Lately I’ve been mostly on the lower end of middle class (although I’m kind of unusual along a couple axes). I think about this when I have to deal with my backpack, which is considered déclassé in places like art museums. My backpack has my three-year-old laptop. Because it’s three years old, the battery doesn’t last long and I also carry my power supply. It has my paper and pens, in case I want to write or draw, which is rarely. It has a cable to charge my old phone. It has gum and sometimes a snack. Sunscreen and a water bottle in summer. A raincoat and gloves in winter. Maybe a book in case I get bored.

If I were rich, I would carry a MacBook Air, an iPad mini as a reader, and my wallet. My wallet would serve as everything else that’s in my backpack now. Go out on the street and look, and I bet you’ll see that the richer people are carrying less.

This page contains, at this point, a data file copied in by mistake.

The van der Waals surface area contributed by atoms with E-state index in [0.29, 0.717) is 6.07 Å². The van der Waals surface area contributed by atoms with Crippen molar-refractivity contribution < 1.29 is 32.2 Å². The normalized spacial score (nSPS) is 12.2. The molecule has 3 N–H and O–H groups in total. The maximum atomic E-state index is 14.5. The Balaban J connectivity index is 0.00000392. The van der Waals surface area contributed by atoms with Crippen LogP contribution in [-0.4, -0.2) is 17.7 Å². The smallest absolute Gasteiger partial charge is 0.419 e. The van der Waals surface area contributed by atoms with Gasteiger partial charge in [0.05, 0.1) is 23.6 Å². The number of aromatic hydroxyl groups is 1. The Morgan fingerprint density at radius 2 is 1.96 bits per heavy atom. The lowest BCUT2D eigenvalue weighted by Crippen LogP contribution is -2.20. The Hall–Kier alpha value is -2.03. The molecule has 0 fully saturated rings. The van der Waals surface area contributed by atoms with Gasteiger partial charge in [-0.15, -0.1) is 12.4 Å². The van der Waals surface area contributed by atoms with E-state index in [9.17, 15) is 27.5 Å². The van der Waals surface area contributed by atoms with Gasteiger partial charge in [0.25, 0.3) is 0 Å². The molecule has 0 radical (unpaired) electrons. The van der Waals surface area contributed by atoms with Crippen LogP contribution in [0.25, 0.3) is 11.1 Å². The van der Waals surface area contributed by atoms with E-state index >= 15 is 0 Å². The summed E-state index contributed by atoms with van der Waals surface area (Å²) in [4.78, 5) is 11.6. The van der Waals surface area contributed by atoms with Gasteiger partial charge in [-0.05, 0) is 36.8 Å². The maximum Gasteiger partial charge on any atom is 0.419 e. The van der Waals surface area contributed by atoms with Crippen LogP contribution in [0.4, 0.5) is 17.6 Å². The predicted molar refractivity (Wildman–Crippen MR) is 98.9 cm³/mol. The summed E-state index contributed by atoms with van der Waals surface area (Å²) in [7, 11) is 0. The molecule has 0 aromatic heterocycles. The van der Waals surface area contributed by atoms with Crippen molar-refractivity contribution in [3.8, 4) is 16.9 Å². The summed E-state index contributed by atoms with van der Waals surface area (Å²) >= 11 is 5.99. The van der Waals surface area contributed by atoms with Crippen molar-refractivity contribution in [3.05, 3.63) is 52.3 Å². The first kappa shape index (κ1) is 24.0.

As with carrying, so with owning in general. Poor people don’t have clutter because they’re too dumb to see the virtue of living simply; they have it to reduce risk.

When rich people present the idea that they’ve learned to live lightly as a paradoxical insight, they have the idea of wealth backwards. You can only have that kind of lightness through wealth.

If you buy food in bulk, you need a big fridge. If you can’t afford to replace all the appliances in your house, you need several junk drawers. If you can’t afford car repairs, you might need a half-gutted second car of a similar model up on blocks, where certain people will make fun of it and call you trailer trash.

Please, if you are rich, stop explaining the idea of freedom from stuff as if it’s a trick that even you have somehow mastered.